The absorption and malabsorption of folic acid and its polyglutamates

Leslie H. Bernstein, Sidney Gutstein, Simon Weiner, Gershon Efron

Research output: Contribution to journalArticle

Abstract

Folic polyglutamate, the principal dietary form of folate, consists of folic acid bound to one to six glutamic acid residues in a gamma peptide linkage. Small intestinal conjugase is necessary for the hydrolysis and absorption of these polyglutamates. Folic acid absorption is an active process that occurs primarily in the duodenum and jejunum. Following absorption, folic acid present in human and canine portal blood is not methylated, although methylation may occur later in the liver following reduction. Because of its essential role in folate absorption, intestinal conjugase has been the subject of considerable experimental study recently. The enzyme can be inhibited by sulfobromophthalein sodium, and in vitro by unconjugated dihydroxy bile salts, as well as by conjugated lithocholate. The low serum folate level present in some women taking oral contraceptives may also be due to conjugase inhibition. Enzyme inhibition has been suggested as the cause of megaloblastic anemia occasionally seen in patients receiving diphenylhydantoin, but this has not been consistently confirmed. Both conjugase and unmethylated folic acid monoglutamate are present in human bile. The role of biliary conjugase, if any, is unclear at present. The recent synthesis of radioactive folic polyglutamate has provided a significant new tool for the study of normal absorption and malabsorption of folate as well as for the assay of conjugases. Although folic acid deficiency is almost always present in tropical sprue, deficiency of this substance alone is insufficient to explain the many abnormalities in small intestinal structure and function. An additional factor(s) has therefore been suggested to explain the pathogenesis of this malabsorptive disorder. The response of patients with this disease to certain antibiotics, the occasional epidemic nature of sprue and the finding of increased small intestinal colony counts suggest that bacteria or a bacterial metabolite(s) may be responsible for the disorder. Recent evidence indicates that folic polyglutamate is malabsorbed to a greater degree than free folic acid, suggesting that intestinal conjugase deficiency or inhibition may play an important role in pathogenesis.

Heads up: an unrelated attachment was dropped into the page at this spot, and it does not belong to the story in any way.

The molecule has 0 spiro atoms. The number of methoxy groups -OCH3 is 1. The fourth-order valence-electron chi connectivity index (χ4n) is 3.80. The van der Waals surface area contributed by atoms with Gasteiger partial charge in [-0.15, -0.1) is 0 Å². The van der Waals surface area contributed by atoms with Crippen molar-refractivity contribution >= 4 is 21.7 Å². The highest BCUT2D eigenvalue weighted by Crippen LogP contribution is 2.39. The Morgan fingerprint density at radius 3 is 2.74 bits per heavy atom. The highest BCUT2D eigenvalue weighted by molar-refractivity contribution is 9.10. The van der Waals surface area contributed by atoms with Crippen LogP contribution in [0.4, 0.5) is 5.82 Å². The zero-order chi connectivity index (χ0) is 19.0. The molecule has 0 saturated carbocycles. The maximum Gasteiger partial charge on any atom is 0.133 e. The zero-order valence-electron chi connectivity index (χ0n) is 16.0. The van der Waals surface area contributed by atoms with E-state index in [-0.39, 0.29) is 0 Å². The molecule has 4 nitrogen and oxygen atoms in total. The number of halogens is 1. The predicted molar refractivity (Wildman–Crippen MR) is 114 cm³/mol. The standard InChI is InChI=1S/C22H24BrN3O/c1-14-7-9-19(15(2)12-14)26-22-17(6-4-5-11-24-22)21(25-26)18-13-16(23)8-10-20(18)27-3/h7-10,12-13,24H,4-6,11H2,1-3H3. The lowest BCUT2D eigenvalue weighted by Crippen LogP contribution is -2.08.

Original languageEnglish (US)
Pages (from-to)570-579
Number of pages10
JournalThe American journal of medicine
Volume48
Issue number5
DOIs
StatePublished - May 1970

ASJC Scopus subject areas

  • Medicine(all)

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